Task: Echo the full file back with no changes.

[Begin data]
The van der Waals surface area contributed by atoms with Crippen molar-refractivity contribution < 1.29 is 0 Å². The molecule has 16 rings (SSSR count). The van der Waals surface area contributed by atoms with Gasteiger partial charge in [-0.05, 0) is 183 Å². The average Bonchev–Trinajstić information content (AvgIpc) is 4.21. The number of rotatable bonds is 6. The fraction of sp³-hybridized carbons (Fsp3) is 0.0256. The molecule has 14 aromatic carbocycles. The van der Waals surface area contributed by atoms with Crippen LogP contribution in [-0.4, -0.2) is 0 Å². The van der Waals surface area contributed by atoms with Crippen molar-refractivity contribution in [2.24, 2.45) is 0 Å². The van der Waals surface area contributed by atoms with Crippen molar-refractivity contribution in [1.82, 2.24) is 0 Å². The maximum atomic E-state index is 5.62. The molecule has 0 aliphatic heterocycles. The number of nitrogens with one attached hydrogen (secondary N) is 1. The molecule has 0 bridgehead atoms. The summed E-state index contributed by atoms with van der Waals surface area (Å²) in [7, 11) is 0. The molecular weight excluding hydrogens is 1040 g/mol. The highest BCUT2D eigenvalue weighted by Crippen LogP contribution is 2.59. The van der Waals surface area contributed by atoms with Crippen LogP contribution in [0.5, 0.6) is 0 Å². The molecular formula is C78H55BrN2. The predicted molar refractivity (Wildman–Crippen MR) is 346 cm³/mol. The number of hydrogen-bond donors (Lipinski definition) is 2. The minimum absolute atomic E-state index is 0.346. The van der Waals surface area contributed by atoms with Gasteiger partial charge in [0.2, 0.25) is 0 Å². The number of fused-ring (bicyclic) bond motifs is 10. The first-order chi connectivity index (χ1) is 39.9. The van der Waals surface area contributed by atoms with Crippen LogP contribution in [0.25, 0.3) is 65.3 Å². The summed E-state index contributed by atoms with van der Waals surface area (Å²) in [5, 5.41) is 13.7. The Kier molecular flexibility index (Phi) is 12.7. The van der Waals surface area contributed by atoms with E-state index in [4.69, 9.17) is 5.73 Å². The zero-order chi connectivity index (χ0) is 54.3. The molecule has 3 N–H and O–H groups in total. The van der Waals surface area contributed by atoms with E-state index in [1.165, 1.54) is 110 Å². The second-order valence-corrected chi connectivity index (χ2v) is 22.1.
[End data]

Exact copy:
The van der Waals surface area contributed by atoms with Crippen molar-refractivity contribution < 1.29 is 0 Å². The molecule has 16 rings (SSSR count). The van der Waals surface area contributed by atoms with Gasteiger partial charge in [-0.05, 0) is 183 Å². The average Bonchev–Trinajstić information content (AvgIpc) is 4.21. The number of rotatable bonds is 6. The fraction of sp³-hybridized carbons (Fsp3) is 0.0256. The molecule has 14 aromatic carbocycles. The van der Waals surface area contributed by atoms with Crippen LogP contribution in [-0.4, -0.2) is 0 Å². The van der Waals surface area contributed by atoms with Crippen molar-refractivity contribution in [2.24, 2.45) is 0 Å². The van der Waals surface area contributed by atoms with Crippen molar-refractivity contribution in [1.82, 2.24) is 0 Å². The maximum atomic E-state index is 5.62. The molecule has 0 aliphatic heterocycles. The number of nitrogens with one attached hydrogen (secondary N) is 1. The molecule has 0 bridgehead atoms. The summed E-state index contributed by atoms with van der Waals surface area (Å²) in [7, 11) is 0. The molecular weight excluding hydrogens is 1040 g/mol. The highest BCUT2D eigenvalue weighted by Crippen LogP contribution is 2.59. The van der Waals surface area contributed by atoms with Crippen LogP contribution in [0.5, 0.6) is 0 Å². The molecular formula is C78H55BrN2. The predicted molar refractivity (Wildman–Crippen MR) is 346 cm³/mol. The number of hydrogen-bond donors (Lipinski definition) is 2. The minimum absolute atomic E-state index is 0.346. The van der Waals surface area contributed by atoms with Gasteiger partial charge in [0.2, 0.25) is 0 Å². The number of fused-ring (bicyclic) bond motifs is 10. The first-order chi connectivity index (χ1) is 39.9. The van der Waals surface area contributed by atoms with Crippen LogP contribution in [0.25, 0.3) is 65.3 Å². The summed E-state index contributed by atoms with van der Waals surface area (Å²) in [5, 5.41) is 13.7. The Kier molecular flexibility index (Phi) is 12.7. The van der Waals surface area contributed by atoms with E-state index in [4.69, 9.17) is 5.73 Å². The zero-order chi connectivity index (χ0) is 54.3. The molecule has 3 N–H and O–H groups in total. The van der Waals surface area contributed by atoms with E-state index in [1.165, 1.54) is 110 Å². The second-order valence-corrected chi connectivity index (χ2v) is 22.1.